Easiest (Nearly) Un-Killable Edibles for New Mexico

Experts Share Their Top Picks

September 30, 2017


Question:

I have little time to tend to a garden. What types of fruits, vegetables, or spices do well with only a few hours of TLC a week?

- L. Peerman, Las Cruces, NM

Answer:

Successful gardening will always rely on a certain level of dedication and attention to detail. Knowing what species do best in your area, when to plant, and basic maintenance are key parts of making any garden venture ‘easy’.


That being said, peaches, arugula, kale, Chinese cabbage, oregano, and rosemary are among the first that pop into my mind as being remarkably easy and rewarding for us in Las Cruces.

But something tells me plenty of readers around the state are wanting an answer to your question too. I asked a few seasoned growers to weigh in on their most recommended plants for low input gardening. Some of their responses surprised me.

Curtis Smith in Albuquerque said, “I like golden (black) currant as an easy-care fruiting shrub with fragrant spring flowers and [they] need little other than appropriate irrigation throughout the year. Harvest time does take effort since the fruit is small, in clusters, and not all the fruit ripen at the same time. Nevertheless, they are not that hard to harvest and make tasty syrup and jam.” For veggies, he suggests onions, kale, and the specific Chinese cabbage variety ‘Tatsoi’.

Lettuces and spinach as well as rosemary and other herbs were suggested by Rachel Gioannini of Las Cruces. But she warns that it may be best to keep mint in a pot because it can be invasive.

Graeme Davis sent me his Albuquerque list of “top five (nearly) un-killable edibles: 1) garlic chives, 2) Egyptian walking onions, 3) jujubes, 4) parsley (if planted at the right time and allowed to reseed), and 5) Nanking cherries.”

John White of El Paso/Las Cruces recommends apricots, figs, jujubes, and pomegranates as easy-to-care-for fruits and asparagus as a perennial vegetable to try. And he added, “I think a lot of the care comes in the form of what people do to prep the garden areas before planting and growth. An adequate irrigation system, use of mulches, fruit thinning, proper timing, and addition of organic matter all help to make a crop easier and better.”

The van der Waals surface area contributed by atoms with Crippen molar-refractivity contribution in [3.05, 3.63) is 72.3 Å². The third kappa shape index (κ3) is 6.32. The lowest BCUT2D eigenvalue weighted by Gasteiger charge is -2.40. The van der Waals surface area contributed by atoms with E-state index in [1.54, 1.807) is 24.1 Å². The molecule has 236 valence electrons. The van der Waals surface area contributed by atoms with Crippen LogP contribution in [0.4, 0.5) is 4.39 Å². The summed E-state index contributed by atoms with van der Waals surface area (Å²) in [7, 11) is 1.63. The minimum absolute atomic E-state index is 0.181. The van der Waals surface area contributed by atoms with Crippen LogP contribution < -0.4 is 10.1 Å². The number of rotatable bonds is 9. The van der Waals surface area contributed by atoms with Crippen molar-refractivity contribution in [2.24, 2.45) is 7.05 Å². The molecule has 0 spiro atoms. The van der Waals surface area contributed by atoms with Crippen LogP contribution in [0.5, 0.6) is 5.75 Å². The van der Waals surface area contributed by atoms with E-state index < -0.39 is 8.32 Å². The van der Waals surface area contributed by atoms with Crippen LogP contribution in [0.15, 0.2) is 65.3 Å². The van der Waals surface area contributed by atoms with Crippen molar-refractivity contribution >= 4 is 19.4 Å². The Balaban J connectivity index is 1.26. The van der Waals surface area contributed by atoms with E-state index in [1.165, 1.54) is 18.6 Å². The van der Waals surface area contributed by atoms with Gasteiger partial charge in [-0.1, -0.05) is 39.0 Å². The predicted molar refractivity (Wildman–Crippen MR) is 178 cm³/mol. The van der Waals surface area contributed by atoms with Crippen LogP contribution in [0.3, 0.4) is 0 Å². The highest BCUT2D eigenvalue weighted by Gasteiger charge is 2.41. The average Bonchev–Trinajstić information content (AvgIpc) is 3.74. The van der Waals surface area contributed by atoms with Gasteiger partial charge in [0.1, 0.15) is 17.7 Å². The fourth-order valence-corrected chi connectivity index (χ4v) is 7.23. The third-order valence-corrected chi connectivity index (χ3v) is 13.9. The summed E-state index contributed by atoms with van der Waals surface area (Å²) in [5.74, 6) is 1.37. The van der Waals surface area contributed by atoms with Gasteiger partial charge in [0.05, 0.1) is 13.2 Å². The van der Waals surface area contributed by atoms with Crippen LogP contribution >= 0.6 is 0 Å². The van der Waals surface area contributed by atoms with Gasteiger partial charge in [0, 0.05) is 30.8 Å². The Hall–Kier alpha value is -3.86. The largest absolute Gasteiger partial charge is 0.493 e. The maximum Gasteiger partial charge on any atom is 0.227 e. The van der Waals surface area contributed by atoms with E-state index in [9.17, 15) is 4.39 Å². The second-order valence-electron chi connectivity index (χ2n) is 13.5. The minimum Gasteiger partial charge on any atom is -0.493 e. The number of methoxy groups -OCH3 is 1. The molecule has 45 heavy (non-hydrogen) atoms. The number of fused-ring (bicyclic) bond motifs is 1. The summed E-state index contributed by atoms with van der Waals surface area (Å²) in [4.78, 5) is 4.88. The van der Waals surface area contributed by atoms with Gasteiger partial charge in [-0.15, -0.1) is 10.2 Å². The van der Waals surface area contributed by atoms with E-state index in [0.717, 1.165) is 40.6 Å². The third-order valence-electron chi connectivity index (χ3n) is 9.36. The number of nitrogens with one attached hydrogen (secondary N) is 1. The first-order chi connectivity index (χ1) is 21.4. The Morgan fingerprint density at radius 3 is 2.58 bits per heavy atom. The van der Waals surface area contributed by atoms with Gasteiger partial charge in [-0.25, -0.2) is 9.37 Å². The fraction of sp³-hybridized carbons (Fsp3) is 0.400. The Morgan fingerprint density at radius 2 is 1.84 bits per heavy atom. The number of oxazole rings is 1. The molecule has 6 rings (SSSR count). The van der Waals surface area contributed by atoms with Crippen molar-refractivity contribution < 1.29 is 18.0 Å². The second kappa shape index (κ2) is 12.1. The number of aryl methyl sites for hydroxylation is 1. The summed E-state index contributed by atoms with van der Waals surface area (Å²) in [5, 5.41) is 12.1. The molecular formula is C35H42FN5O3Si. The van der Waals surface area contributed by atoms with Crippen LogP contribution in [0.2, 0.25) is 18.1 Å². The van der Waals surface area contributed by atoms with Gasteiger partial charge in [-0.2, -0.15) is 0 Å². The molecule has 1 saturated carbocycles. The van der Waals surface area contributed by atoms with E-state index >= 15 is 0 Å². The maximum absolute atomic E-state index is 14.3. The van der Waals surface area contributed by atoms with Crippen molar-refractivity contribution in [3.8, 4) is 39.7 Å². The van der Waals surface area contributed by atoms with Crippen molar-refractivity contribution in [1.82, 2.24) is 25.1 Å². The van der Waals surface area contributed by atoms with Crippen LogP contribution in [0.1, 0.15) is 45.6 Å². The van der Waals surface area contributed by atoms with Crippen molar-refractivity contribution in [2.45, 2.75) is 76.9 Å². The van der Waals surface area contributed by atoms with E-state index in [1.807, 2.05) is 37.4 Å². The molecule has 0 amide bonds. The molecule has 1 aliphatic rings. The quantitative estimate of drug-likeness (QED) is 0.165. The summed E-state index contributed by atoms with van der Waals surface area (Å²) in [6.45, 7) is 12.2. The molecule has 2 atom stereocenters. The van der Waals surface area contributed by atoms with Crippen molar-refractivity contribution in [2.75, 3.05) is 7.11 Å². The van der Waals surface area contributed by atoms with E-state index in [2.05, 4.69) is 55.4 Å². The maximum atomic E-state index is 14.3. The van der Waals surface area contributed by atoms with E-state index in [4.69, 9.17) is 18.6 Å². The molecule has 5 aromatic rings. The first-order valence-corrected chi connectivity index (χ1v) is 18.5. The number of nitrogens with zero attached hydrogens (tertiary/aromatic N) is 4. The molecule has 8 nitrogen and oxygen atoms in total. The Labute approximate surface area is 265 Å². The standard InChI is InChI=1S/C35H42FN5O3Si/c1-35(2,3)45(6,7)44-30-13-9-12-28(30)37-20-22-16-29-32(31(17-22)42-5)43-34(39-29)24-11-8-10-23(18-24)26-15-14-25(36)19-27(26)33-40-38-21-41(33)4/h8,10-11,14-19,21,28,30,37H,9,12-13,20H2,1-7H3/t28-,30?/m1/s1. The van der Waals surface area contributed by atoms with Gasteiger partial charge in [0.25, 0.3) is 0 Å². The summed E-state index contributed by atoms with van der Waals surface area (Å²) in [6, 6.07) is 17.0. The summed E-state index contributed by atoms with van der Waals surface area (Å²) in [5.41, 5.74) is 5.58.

Comprehensive charts of vegetable cultivars can be found online in two excellent publications: “Home Vegetable Gardening in New Mexico - Circular 457” and its companion, “Growing Zones, Recommended Crop Varieties, and Planting and Harvesting Information for Home Vegetable Gardens in New Mexico – Circular 457b”. These NMSU Extension documents offer tips for successful vegetable gardening, cultivar recommendations, planting dates, days to harvest, expected yields, and much more. The cultivars recommended are based on research trials conducted by the New Mexico Cooperative Extension Service and Master Gardeners.

When University of Arizona Extension Horticulture Specialist, Ursula Schuch, was asked what vegetables she recommends for home growers she asked back: “What do you like to eat?” It is easier to care for plants that you are excited to eat, so this is a great place to start your garden list.

Once you get good at growing something, find folks growing other fruits or veggies and start a swap. Whatever you decide to grow, send me photos of your finest pickings as well as photos of any botched efforts.


Marisa Y. Thompson, PhD, is the Extension Horticulture Specialist, in the Department of Extension Plant Sciences at the New Mexico State University Los Lunas Agricultural Science Center, email: desertblooms@nmsu.edu, office: 505-865-7340, ext. 113.

Links:

Circular 457: Home Vegetable Gardening in New Mexico – Dr. Stephanie Walker.

Circular 457b: Growing Zones, Recommended Crop Varieties, and Planting and Harvesting Information for Home Vegetable Gardens in New Mexico – Dr. Stephanie Walker.

For more gardening information, visit the NMSU Extension Horticulture page at Desert Blooms.

Send gardening questions to Southwest Yard and Garden - Attn: Dr. Marisa Thompson at desertblooms@nmsu.edu, or at the Desert Blooms Facebook page.